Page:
Rachel’s father glanced at her. “Would you stop that, please?”
Solveig shrugged. “Gotta practice.”
”Solveig, please?” asked Rachel.
The girl sighed, but stopped messing with the glass, to Rachel’s relief. She’d had enough stress after the failed Summit. Solveig flipped her dreadlocks out of her face and leaned back, switching to fire magic instead. The circling balls of fire and gentle wave of heat across the room still raised Eric’s eyebrows, but Rachel could live with that—at least it wasn’t making an awful shattering sound every ten seconds.
Besides, it was freezing. The fire felt nice. She was curled up sharing a blanket with her mother, while Will watched from the bed they’d wheeled out into the living room nearby.
They were all gathered around the TV, which was still showing images of the aftermath from the massacre in the pilgrim camp. Rachel had two different laptops open next to her on the coffee table. She periodically checked the headlines, as well as her private messages and drop sites for other contacts she had. She was hoping for a response from Courtney or Maddie soon, or anyone who could give her more insight on what was happening back home in Rallsburg.
Back home… I never really thought of it as home, did I? I lived there… I even spent the summer there, but it wasn’t home.
”Rachel?” Andrea prompted.
Rachel shook her head. “They’ve got it under control. Courtney responded fast enough with the National Guard, and they’ve got the eyes of the whole world on them now. I don’t expect Brian to do anything so foolish as attack again.”
”Oh…” Andrea trailed off. She glanced at Eric, and they shared the latest of hundreds of confused looks with each other.
Her parents didn’t understand her anymore. Rachel had learned to live with it, but it still stung. She loved them dearly, but with Will as he was, she didn’t have anyone else to converse with regularly at home. Solveig was the closest, but she was… well, I guess Mom’s pretty used to a presence like that, what with Rika, but Solveig’s definitely something else.
”You said you saw Rika this morning right?” asked Andrea.
Rachel nodded. “She’s doing okay. Better… better than she was, anyway.” Except for the part where she’s basically against everyone now, and isn’t exactly happy with me either, since I had to persuade her to go back to prison… “She stayed in D.C. though. She’s still in prison for now.”
”I always said—” started her father, but cut himself off.
Rachel frowned. “You can say it, Dad. You never liked Rika.”
”That’s not what I meant—”
”Honestly, Eric,” sighed Andrea. “You’d already moved out by the time she was living with us.”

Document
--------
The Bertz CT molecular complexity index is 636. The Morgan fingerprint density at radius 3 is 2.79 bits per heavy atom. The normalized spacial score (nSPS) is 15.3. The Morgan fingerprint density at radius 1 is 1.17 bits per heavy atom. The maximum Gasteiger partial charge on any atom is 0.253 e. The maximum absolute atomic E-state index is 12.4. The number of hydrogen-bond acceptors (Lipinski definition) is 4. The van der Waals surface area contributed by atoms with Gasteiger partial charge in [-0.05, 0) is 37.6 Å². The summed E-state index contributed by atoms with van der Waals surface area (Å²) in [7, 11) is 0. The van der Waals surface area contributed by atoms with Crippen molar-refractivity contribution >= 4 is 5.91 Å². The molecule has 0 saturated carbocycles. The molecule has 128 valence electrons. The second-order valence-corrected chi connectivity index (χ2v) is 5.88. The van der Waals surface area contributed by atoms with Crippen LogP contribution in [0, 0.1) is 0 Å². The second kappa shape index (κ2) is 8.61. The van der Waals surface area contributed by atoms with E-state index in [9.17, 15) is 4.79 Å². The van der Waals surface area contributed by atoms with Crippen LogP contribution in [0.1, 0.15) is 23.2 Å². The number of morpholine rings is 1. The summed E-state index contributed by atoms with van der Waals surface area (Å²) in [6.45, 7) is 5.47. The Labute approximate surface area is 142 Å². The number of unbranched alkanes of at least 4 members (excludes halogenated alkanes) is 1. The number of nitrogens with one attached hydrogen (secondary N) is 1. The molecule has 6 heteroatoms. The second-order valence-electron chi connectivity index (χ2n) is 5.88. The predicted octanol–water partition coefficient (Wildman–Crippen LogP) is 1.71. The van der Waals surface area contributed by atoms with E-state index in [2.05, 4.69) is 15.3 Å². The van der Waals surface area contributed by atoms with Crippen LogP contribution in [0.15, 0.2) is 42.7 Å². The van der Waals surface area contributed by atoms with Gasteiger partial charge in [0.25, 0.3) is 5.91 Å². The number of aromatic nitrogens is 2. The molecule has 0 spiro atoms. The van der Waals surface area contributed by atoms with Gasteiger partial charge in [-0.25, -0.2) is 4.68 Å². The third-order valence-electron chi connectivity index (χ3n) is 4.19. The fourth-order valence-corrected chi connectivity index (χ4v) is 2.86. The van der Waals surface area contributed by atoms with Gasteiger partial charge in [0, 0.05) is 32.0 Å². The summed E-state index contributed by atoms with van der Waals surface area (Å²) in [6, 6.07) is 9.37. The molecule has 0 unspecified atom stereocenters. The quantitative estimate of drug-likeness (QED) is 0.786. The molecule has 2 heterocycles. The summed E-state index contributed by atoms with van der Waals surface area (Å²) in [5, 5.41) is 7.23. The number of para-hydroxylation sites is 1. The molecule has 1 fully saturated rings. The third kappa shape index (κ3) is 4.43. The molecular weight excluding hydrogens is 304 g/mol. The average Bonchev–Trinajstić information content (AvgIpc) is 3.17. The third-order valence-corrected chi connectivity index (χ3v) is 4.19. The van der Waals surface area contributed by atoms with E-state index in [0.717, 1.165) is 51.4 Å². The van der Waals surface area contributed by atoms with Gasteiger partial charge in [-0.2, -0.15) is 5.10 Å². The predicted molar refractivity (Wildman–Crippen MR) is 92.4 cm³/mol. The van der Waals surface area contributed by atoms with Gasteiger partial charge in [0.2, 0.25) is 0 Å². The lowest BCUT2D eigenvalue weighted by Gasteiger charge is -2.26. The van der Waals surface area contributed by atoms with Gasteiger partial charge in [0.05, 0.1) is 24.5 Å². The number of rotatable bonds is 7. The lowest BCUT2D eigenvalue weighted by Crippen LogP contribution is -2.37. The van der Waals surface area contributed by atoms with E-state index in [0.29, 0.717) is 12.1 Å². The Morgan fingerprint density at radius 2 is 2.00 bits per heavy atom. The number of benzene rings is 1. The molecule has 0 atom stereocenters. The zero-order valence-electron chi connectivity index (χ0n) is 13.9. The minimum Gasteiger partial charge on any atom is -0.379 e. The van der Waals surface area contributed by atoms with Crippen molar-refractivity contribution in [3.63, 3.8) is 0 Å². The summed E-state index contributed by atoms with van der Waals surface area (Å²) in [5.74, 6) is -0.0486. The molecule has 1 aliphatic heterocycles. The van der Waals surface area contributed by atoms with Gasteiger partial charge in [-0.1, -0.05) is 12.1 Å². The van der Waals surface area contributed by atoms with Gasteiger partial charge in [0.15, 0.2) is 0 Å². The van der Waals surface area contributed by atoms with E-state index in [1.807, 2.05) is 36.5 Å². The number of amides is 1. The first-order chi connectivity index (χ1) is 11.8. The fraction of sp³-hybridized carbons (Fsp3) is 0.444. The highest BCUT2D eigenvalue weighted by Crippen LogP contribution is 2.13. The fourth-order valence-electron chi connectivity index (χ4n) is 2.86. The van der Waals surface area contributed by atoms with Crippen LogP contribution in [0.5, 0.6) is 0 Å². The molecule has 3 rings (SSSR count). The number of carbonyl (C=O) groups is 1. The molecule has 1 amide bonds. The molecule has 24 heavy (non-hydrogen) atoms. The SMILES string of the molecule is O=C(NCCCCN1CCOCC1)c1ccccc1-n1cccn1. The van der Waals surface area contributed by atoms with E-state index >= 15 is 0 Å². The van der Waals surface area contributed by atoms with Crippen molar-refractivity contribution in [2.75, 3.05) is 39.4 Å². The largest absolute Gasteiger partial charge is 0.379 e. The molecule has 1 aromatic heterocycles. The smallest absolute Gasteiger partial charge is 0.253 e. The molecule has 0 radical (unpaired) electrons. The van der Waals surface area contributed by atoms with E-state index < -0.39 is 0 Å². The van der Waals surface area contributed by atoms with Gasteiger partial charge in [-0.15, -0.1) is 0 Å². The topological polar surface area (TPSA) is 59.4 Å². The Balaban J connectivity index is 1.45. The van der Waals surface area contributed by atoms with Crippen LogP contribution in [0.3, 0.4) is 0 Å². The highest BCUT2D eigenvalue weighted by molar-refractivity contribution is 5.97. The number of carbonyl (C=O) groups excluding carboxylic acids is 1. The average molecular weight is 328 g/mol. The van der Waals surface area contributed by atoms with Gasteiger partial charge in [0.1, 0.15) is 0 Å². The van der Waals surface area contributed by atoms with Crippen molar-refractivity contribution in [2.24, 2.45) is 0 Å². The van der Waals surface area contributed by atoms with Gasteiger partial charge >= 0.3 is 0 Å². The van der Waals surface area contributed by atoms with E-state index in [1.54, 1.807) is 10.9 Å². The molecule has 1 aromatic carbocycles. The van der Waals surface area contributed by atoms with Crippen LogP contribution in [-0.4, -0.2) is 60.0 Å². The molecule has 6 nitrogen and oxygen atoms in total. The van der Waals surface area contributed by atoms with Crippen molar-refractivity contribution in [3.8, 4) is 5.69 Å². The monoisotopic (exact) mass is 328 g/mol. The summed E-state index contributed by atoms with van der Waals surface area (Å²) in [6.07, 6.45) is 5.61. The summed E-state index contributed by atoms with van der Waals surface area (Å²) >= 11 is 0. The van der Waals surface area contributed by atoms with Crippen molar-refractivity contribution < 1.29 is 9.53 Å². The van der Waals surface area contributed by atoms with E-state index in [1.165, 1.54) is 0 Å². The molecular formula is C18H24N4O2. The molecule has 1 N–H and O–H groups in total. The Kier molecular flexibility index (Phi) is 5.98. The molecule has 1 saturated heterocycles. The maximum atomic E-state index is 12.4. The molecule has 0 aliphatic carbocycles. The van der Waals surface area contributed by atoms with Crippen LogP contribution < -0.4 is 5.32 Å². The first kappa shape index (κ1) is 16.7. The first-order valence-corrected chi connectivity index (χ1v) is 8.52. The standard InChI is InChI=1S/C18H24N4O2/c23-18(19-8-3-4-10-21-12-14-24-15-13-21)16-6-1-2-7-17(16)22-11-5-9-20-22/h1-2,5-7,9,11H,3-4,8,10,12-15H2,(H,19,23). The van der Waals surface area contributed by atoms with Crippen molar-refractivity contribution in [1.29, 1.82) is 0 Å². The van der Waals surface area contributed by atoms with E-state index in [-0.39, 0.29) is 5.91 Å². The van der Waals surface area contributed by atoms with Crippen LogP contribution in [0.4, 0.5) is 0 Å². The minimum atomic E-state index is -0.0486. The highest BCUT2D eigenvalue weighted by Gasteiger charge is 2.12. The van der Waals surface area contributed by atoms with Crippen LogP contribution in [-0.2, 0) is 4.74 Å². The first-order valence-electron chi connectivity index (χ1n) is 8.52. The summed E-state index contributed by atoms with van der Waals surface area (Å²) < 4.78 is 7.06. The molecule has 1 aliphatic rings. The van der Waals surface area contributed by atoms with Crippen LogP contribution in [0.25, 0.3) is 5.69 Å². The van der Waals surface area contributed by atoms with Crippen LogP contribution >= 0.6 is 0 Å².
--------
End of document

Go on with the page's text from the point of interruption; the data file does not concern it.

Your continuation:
The two of them were at it again. Rachel was torn between wanting to break them up, and weirdly grateful that they were arguing about something normal. No insane genocidal mass-murderers, no high politics, no helicopter chases or gunfights or explosions or people dying. Just another debate between her parents about whether or not letting Rachel’s best friend from middle school live with her was all right.
An alert popped up on Rachel’s laptop—silent, so it didn’t interrupt them, but Rachel felt the gravitas of the moment nonetheless. From only the first few words, she knew… everything was about to change.
”Solveig,” said Rachel, and her tone silenced everyone in the room in an instant.
”Yeah boss?” asked Solveig uneasily.
”Call the twins.” If ever there was a time where I’m vulnerable… Beverly’s out of the picture, and I’m at home with my family, not anywhere I can be useful. Without her, I can’t get another portal, either.
”They got class…”
”Call them right now.”
Rachel was already pulling out her own phone. Solveig dialed as she walked out, calling Landon and Logan. Her parents looked afraid, but Rachel needed to get moving—beyond her own safety, there was a greater concern. If Beverly’s missed one, and it’s her own sister…
What was I thinking? We thought of everything, accounted for everything… We could have handled Brian, could have handled a dozen Brians eventually… but we never expected Beverly to stop awakening people. There was always one point of failure, but I completely overlooked it.
She pressed call.
”…Twice in one day, Rachel,” echoed Cinza’s ethereal voice from the speaker. “To what do I owe the honor?”
”Where are you right now?”
”In the forest. I don’t suppose you’ve decided to take our side?”
”Forget about that,” said Rachel. “Something is happening.”
”I cannot believe anything is more important than this right now.”
”I wish that were true,” she murmured, while her mother and father watched her on the phone with worry filling their own expressions as a surrogate for Cinza’s, thousands of miles away. “Grey-eyes failed to awaken someone.”
”…That is not possible.”
”It was Alden’s little sister Meg. I have no doubt more will follow,” she added, as an image of Beverly, totally overwhelmed and fleeing from everyone, filled her mind. Beverly wasn’t the sort of person who could bounce back from such a trauma, especially after everything she’d just been through. I forced her to perform so much difficult magic this morning… I’m partially responsible. “We need to warn the world.”